A Michigan federal judge recently granted a large plant-growing company’s summary judgment motion in a case against its insurer over coverage for thousands of plants that died following a cooling system breakdown. Not surprisingly, the court based its ruling on the interpretation of the language of the insurance policy.
The business and plaintiff in the case, Sawyer Nursery, has 300 greenhouses in Michigan and suffered a power outage that disabled the blower fans that keeps its plants from wilting. The plants died, and the company filed its claim with its insurer, the New Hampshire Insurance Co. But the insurance company reimbursed Sawyer only $5,000 for spoilage, while Sawyer claimed that its policy’s growing stock endorsement should cover all $237,000 of the total loss sustained during the incident.
The judge agreed with Sawyer Nursery, rejecting the insurance company’s argument that the loss was excluded under the “Stock Provision” in the insurance policy. Though the policy contained a specific stock exclusion, the policy provided coverage for “growing stock’ that was not specifically excluded. The stock itself was considered to be raw material or finished products being stored in anticipation of a sale. But “growing stock” was considered to be plants that are still being cultivated. The court ruled that the damaged growing stock was covered and therefore not excluded as”Stock.”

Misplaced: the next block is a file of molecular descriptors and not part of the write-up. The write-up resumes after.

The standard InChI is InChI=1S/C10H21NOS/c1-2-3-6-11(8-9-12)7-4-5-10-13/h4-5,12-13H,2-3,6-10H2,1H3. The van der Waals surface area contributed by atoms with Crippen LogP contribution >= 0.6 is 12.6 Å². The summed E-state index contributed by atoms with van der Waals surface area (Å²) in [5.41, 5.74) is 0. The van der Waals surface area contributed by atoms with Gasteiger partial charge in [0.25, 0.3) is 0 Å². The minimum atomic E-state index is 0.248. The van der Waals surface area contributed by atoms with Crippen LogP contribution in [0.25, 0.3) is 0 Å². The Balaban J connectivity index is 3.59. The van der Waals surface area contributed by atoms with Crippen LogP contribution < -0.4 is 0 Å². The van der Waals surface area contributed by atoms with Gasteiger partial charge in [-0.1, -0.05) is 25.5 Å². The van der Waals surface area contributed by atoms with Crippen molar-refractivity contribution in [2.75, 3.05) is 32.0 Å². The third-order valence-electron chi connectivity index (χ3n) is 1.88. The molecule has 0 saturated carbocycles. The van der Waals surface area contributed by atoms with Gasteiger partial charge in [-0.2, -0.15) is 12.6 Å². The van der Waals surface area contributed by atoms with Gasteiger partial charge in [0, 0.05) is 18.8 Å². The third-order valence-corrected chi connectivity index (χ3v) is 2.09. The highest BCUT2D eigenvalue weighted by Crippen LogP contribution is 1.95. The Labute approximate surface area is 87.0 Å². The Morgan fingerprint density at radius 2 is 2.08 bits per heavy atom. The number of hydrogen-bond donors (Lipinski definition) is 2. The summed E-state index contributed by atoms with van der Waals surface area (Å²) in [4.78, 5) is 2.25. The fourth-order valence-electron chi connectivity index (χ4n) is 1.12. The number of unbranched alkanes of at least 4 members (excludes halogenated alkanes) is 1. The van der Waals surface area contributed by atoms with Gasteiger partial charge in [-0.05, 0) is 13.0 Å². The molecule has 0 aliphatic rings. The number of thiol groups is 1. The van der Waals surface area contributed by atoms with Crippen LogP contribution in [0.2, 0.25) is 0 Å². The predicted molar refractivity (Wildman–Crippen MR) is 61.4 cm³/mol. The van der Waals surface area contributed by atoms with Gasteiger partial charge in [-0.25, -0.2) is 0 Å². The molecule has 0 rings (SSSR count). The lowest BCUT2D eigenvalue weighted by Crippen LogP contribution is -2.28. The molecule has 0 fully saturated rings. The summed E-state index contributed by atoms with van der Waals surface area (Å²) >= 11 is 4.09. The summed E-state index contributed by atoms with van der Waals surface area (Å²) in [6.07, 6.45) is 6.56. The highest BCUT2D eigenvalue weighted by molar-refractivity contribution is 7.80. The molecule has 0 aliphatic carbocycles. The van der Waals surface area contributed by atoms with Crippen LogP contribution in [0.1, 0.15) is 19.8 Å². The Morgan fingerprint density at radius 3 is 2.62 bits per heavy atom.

Because the insurance company’s policy language was not broad enough to exclude the damaged growing stock, Sawyer Nursery’s loss was covered.
What is the takeaway? Don’t accept an insurance company’s determination as to what is and what is not covered without first consulting with a qualified lawyer.
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Evan S. Schwartz
Founder of Schwartz Law
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